Those of us who live on the web love technology. We revel in the power it gives us, the control over our environment is exciting and invigorating, isn’t it? Control over our media is a particularly sacred gift. We download, organize, archive and play our massive MP3 collections. We rip, sort, and catalog our favorite DVDs, building a personal library that’s playable across all manner of devices and platforms. But there’s one area of personal entertainment that we lovers of technology can’t quite wrestle down — Television.
See, the thing with television is that it’s the content that matters, not necessarily the technology. We’ve already figured out how to deal with generic video in its digital form, that’s not the issue — gaining access to the particular programming unique to television, that’s the issue. So what’s a geek to do?
How does one get to use all the best techno-tricks — time shifting, social media, an all-you-can-watch catalog — on the content of television? Hulu, that’s how.
Today we’re going to take a look at what Hulu can do, put it through its paces, explore it’s subscription option (Hulu Plus), and decide whether or not it lets us cut the cord on our monthly cable bill.
When you want to share a file with someone over the internet, it can often be a much simpler task if it can be completed quickly — leaving less worrying about the status of the file and whether or not it has been uploaded. Of course, you could rely on services such as Dropbox to be your main source of storing the files, but when you’re looking for something a bit simpler, this is where Crate comes in.
Crate creates one of the simplest and most user-friendly file sharing experiences there is and you can find out more about this amazingly-simple app inside the article.
I love comics. So do tens of millions of people transcending age and gender. But sadly, like all the other old media houses, the comics industry hasn’t been very eager to join the digital revolution. Half hearted attempts from publishing houses hasn’t leveraged the full power of the internet as a cheap distribution channel.
Graphic.ly is a great app on the web and on the desktop to not just read a comic but also to engage with it. Follow me after the fold to learn how cool this app really is.
Communicating internally, within the team or office, happens primarily through emails, but emails don’t have the flexibility of a real-time conversation involving multiple people. That’s when instant messengers come to the rescue, which have their own share of issues. First and foremost is privacy and security — you cannot be talking about sensitive business information over MSN or GTalk.
Second is distraction from buddies in your IM list and that’s the reason most IM clients are banned behind the office firewall. A private corporate messaging client for communication and collaboration can solve the problem. HipChat is a great example of one such app.
Mozilla’s Paul Rouget made a splash on the web this week with the question, “Is IE9 a modern browser?” and a most definitive answer, “NO”. The post makes a great argument as to why IE9 is “more modern, but not really modern.”
And of course the post’s accompanying infographic is well worth checking out for a more visual perspective on the subject. Microsoft responded with several valid points of their own on the subject, adding more heat to the continual browser wars.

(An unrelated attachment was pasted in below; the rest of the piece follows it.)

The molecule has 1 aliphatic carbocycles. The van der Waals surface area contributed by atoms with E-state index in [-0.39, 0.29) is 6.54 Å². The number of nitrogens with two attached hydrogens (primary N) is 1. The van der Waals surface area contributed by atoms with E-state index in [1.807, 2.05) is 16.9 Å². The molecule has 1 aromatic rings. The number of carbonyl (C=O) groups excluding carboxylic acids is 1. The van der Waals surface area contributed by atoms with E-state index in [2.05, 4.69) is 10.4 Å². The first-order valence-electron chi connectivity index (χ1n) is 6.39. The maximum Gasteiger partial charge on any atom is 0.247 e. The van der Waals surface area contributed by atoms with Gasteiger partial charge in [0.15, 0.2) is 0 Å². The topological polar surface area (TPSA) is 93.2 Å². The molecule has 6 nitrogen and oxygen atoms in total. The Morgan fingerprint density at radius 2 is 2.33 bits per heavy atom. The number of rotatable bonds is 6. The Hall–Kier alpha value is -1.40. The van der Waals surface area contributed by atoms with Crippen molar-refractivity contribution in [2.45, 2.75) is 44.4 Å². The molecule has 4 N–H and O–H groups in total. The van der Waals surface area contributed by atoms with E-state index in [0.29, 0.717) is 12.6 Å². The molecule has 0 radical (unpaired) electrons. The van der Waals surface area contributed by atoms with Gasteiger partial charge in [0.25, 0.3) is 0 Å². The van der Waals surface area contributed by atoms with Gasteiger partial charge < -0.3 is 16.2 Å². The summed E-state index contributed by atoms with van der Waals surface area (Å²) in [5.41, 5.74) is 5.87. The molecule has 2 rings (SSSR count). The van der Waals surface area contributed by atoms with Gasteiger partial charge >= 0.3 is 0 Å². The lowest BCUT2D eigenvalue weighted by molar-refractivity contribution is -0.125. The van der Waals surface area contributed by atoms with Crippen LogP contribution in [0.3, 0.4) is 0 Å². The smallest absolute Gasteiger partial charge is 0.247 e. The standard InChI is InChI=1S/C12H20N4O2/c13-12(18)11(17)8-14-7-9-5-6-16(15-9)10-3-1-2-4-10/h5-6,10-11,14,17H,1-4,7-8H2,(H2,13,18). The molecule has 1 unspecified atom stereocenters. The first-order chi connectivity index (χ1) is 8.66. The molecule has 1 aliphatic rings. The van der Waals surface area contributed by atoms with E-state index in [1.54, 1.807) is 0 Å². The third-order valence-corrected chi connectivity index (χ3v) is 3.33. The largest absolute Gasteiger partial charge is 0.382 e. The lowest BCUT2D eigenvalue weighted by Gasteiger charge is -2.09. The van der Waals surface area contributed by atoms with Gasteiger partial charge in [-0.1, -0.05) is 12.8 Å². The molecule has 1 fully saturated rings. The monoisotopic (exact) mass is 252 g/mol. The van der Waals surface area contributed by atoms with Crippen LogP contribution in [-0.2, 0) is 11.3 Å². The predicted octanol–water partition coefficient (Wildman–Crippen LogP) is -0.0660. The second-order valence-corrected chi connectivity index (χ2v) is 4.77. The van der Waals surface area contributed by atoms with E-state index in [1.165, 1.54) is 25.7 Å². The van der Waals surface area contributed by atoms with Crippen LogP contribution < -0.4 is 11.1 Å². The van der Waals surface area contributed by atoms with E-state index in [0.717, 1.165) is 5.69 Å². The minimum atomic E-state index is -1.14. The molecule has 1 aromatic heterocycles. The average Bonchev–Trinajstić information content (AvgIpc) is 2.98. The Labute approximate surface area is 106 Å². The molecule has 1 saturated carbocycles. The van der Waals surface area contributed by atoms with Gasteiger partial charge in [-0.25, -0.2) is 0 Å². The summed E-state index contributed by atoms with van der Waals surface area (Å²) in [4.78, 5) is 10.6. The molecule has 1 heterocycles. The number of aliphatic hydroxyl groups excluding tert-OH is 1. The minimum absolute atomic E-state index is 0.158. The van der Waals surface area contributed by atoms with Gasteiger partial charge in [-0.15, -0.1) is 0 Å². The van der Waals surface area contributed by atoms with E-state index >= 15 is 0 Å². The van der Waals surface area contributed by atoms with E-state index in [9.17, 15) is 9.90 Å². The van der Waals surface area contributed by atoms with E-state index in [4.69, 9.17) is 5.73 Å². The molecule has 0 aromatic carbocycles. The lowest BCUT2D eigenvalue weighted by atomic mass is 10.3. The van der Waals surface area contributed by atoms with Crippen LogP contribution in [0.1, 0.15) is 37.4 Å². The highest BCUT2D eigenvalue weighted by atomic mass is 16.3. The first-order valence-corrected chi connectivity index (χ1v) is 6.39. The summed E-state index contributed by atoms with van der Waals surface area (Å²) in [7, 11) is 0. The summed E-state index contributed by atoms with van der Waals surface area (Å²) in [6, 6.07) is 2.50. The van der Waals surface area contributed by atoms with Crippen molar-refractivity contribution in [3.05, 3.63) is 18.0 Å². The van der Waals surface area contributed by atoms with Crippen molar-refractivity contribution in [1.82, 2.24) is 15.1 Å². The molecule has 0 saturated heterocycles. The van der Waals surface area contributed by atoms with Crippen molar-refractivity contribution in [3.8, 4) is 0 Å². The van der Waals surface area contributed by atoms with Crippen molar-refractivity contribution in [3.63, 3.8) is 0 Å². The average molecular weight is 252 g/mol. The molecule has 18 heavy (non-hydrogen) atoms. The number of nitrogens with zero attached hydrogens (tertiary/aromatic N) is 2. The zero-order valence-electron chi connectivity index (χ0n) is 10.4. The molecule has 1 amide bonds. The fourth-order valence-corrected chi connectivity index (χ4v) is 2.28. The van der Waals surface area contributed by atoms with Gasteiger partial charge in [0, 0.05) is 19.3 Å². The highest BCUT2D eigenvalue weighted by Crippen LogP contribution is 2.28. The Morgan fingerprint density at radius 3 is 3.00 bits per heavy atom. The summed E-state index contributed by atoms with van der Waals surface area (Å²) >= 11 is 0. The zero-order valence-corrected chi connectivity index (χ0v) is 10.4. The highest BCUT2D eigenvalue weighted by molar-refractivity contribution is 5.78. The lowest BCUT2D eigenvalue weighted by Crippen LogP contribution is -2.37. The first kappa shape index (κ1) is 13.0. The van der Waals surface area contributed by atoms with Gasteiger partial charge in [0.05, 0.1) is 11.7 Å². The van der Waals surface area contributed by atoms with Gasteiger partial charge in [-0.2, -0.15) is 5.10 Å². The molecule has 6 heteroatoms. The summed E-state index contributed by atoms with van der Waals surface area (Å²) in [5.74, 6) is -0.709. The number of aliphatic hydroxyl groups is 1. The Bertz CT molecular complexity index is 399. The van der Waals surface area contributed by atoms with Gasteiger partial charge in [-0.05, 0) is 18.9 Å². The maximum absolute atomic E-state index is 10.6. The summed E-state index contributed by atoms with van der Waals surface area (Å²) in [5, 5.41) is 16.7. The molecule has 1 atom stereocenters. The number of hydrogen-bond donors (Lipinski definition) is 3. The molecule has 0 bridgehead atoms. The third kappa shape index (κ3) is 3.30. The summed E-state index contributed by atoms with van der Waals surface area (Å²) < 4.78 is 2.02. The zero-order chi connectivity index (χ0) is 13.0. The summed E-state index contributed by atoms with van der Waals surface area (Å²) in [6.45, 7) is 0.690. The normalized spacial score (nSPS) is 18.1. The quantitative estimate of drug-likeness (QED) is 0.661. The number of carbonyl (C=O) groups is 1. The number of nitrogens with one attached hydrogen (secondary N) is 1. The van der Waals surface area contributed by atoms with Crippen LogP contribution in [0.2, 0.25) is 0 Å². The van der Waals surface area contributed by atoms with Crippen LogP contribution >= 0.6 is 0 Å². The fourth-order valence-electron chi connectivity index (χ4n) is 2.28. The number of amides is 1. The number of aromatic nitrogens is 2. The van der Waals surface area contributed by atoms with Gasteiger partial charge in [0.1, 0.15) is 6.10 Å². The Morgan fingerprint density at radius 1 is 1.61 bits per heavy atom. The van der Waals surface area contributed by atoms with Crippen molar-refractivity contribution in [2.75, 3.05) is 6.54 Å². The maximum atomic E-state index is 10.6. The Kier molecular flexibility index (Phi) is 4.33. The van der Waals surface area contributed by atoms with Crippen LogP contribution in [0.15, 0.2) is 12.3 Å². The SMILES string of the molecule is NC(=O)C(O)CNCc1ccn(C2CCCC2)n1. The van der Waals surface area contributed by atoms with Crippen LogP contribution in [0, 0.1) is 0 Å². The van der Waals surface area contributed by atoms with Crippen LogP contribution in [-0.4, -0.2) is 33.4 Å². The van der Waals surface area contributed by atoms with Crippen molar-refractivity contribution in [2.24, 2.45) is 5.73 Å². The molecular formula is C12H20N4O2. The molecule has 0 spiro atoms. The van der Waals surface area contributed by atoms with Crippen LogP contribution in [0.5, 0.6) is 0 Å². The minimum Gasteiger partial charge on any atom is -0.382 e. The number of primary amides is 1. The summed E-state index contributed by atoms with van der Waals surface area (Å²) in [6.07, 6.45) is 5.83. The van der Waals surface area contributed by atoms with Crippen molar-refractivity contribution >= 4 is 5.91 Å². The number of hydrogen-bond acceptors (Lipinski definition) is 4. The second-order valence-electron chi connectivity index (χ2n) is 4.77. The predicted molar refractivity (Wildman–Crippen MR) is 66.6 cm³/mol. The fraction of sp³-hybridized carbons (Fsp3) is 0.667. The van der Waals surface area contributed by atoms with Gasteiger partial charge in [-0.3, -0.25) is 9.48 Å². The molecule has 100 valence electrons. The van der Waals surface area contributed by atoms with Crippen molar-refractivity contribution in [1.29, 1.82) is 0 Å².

Many of us are biased for one reason or another, while it’s difficult for others to really say what a “modern browser” is since it isn’t clearly defined. Personally, I’m biased and don’t believe IE9 will be a “modern”, competitive browser for any other reason than it’s what has been used for so long, by so many, but IE — I can only hope — will continue it’s market share decline.
What do you think? Is IE9 a modern browser? Once fully released, do you think it will compete with Chrome, Safari or Firefox?
You can never have enough music, right? Doesn’t it seem like your bank account’s been drained before your hunger for more tunes has been satisfied? Do you wish there were exciting new services that let you pay the price of, say, a CD per month, and gave you access to as much music as your ears could handle? Then this article’s for you.
As freelancers, many of us need to create invoices on a regular basis. Invoicing is about as fun as doing your taxes, except for one nice exception: invoices are all about you getting paid, not you paying someone else. Still, there should be a way to make invoicing easier and cheaper. It’s never fun to have to pay just so others can pay you for your work!
Invoice Dude is an invoicing web app that has two major advantages over most competing invoicing apps: it’s free to use online and is also available for purchase as a self-hosted web app to run on your own servers. So, whether you’re looking for a free way to quickly create invoices online or want to purchase an invoicing app that you can run just as you want, Invoice Dude is a great option for both needs. Let’s dive in and see what more it has to offer.
Killer invoicing app Ronin has released an HTML5-built iPhone app for users to track time on the go and sync with their Ronin account. Because the app is built with HTML5, an Android version will be a relatively simple addition, though with a UI tweaked for the different screen sizes.
If you aren’t familiar with Ronin, be sure to give our review a look: Smooth & Customizable Invoicing With Ronin. The app received a fantastic 9/10 rating, so be sure to give it a look.
Read on for more iPhone app and lifetime Solo Plan giveaway details. Updated: Giveaway winners announced!